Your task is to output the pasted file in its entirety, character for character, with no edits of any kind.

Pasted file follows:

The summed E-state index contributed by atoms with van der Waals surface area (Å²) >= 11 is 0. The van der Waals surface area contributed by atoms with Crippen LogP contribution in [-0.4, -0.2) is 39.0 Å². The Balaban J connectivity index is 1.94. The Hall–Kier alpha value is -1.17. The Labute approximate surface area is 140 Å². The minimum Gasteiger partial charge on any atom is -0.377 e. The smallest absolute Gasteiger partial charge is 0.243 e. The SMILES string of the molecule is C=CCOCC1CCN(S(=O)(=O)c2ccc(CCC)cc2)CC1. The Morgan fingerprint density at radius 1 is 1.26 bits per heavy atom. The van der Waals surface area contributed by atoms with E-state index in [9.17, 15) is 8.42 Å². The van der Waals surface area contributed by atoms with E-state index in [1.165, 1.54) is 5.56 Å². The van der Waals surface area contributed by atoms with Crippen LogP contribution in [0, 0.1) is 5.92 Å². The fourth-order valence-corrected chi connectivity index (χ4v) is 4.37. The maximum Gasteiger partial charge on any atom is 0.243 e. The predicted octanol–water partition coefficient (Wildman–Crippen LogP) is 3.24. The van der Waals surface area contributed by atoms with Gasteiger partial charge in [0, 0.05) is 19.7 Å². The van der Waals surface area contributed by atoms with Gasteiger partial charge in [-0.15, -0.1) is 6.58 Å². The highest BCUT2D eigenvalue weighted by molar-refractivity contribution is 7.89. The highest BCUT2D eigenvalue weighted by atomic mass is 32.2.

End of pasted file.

The summed E-state index contributed by atoms with van der Waals surface area (Å²) >= 11 is 0. The van der Waals surface area contributed by atoms with Crippen LogP contribution in [-0.4, -0.2) is 39.0 Å². The Balaban J connectivity index is 1.94. The Hall–Kier alpha value is -1.17. The Labute approximate surface area is 140 Å². The minimum Gasteiger partial charge on any atom is -0.377 e. The smallest absolute Gasteiger partial charge is 0.243 e. The SMILES string of the molecule is C=CCOCC1CCN(S(=O)(=O)c2ccc(CCC)cc2)CC1. The Morgan fingerprint density at radius 1 is 1.26 bits per heavy atom. The van der Waals surface area contributed by atoms with E-state index in [9.17, 15) is 8.42 Å². The van der Waals surface area contributed by atoms with E-state index in [1.165, 1.54) is 5.56 Å². The van der Waals surface area contributed by atoms with Crippen LogP contribution in [0, 0.1) is 5.92 Å². The fourth-order valence-corrected chi connectivity index (χ4v) is 4.37. The maximum Gasteiger partial charge on any atom is 0.243 e. The predicted octanol–water partition coefficient (Wildman–Crippen LogP) is 3.24. The van der Waals surface area contributed by atoms with Gasteiger partial charge in [0, 0.05) is 19.7 Å². The van der Waals surface area contributed by atoms with Gasteiger partial charge in [-0.15, -0.1) is 6.58 Å². The highest BCUT2D eigenvalue weighted by molar-refractivity contribution is 7.89. The highest BCUT2D eigenvalue weighted by atomic mass is 32.2.